Jump to content
BC Boards

Recommended Posts

Hi everybody,


About three months ago, I rescued a four month-old male border collie named Marco. I've had a difficult time finding answers on the internet about border collie growth, personality, health and the breeds phsyical charcteristicics, so I thought I'd pose some questions here to hopefully find some clarity! Attached i'll have some photos so you can see my dog (at 7 months)!


Ok, Question #1.

I've always been interested in the border collie stare, crouch, and stalk. I've seen a few BCs that have such a low crouch, they almost move like cats! My pup has started to have a slight crouch. Mostly his front paws and head go down. Does this trait get stronger as they get older? The BCs that I've seen were around One year, two years old. They really had a strong stare, crouch, and stalk. I'm wondering if my dog will develop his insticts as he gets older and have a more distict crouch/stare/stalk?



Does anyone think my dogs coat will continue to grow? Does he seem like a short coated or long coated BC? There have been some people who ask me if my dog his a mix between a BC and something else. He is tall and skinny (I think too skinny, I'm trying to slowly fatten him up).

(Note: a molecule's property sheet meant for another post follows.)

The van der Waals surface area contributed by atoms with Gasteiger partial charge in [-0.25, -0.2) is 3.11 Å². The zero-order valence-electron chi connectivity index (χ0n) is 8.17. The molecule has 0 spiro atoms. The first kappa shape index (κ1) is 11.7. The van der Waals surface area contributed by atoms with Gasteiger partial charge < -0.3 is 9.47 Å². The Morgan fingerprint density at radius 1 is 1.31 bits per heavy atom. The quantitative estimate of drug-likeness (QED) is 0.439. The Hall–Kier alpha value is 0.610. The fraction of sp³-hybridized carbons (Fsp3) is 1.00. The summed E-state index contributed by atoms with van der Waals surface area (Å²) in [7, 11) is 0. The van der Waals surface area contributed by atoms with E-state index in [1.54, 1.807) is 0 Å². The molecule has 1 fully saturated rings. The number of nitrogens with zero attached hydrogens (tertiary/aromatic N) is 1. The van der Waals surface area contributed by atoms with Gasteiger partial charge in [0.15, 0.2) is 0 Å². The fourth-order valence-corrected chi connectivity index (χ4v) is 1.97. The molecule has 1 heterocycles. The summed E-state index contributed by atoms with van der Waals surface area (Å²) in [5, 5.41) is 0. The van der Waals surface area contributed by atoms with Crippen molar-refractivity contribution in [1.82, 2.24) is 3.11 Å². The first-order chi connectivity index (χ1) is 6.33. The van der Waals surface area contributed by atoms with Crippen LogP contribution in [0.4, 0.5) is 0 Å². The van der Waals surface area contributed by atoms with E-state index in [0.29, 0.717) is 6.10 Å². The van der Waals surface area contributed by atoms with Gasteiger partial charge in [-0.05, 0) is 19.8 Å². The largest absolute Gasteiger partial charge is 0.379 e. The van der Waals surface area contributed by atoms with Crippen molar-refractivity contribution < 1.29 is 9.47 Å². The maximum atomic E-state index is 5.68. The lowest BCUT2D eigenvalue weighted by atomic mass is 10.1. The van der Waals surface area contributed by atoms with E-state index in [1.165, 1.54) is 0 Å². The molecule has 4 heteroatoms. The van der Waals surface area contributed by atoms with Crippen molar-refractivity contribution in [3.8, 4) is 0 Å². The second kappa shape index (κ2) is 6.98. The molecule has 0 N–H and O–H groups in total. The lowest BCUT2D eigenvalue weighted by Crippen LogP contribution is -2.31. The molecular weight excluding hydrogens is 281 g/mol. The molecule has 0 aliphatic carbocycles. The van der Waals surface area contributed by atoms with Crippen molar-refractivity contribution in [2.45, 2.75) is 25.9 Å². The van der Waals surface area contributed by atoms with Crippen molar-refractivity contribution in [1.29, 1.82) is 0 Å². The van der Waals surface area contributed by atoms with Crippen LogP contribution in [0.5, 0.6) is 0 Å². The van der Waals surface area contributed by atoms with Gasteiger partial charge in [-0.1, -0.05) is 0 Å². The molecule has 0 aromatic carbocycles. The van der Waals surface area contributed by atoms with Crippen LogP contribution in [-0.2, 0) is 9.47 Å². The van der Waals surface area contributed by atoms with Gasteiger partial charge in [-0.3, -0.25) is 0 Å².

In a few days he will be 7 months old. He stands at 54cm at the withers but only weighs 15.5 kg. He is fine boned. Will he grow much more in weight? He has small paws. Is there a point when their bones thinken up a bit? I saw two bcs the past weekend and they both had big paws. They weren't stockly. They were just thinker. They looked strong. When can I expect my boy to stop growing? Has anyone had a Border Collie that looks like mine at 7 months, How do they look now, as full grown?


#3. What is a good excerise routine for a puppy? I walk him a few times a day. Each walk is about 20-40 mins. Sometimes we play fetch but only for 15 to 20 mins and only a few days a week and its really low key. I let him rest a bit in between throws. Mostly, we play in the house and do training exercises. Does that seem like too much? Should I cut out fetch?


#4. Finally, my BC LOVES to run. He runs huge laps around all the other dogs at the dog park. Most dogs don't even bother chasing him because he runs so much and fast. Is that normal for a BC? He is a rescue. So I am not sure if he is 100% BC. They said at the rescue he was. And he sure does look like one to me. He is smart, has a moderately BC eye and crouch. The other day he saw some sheep and boy did they catch is attention :).


Sorry for the long post. I'm new to this and Border Collies. I want to know as much as I can!












Link to comment
Share on other sites

Welcome to the Boards, Matt.


#1 - Degree of crouch (aka style in working border collies) varies greatly in the breed. Some dogs are very stylish when working, meaning they have a deep crouch, others are more upright dogs, showing little or no crouch at all. And of course still others cover the range of everything in between. Some dogs will crouch when they're working, but not at any other time. So the only real answer I can offer is I don't know if he'll develop more style as he matures. :P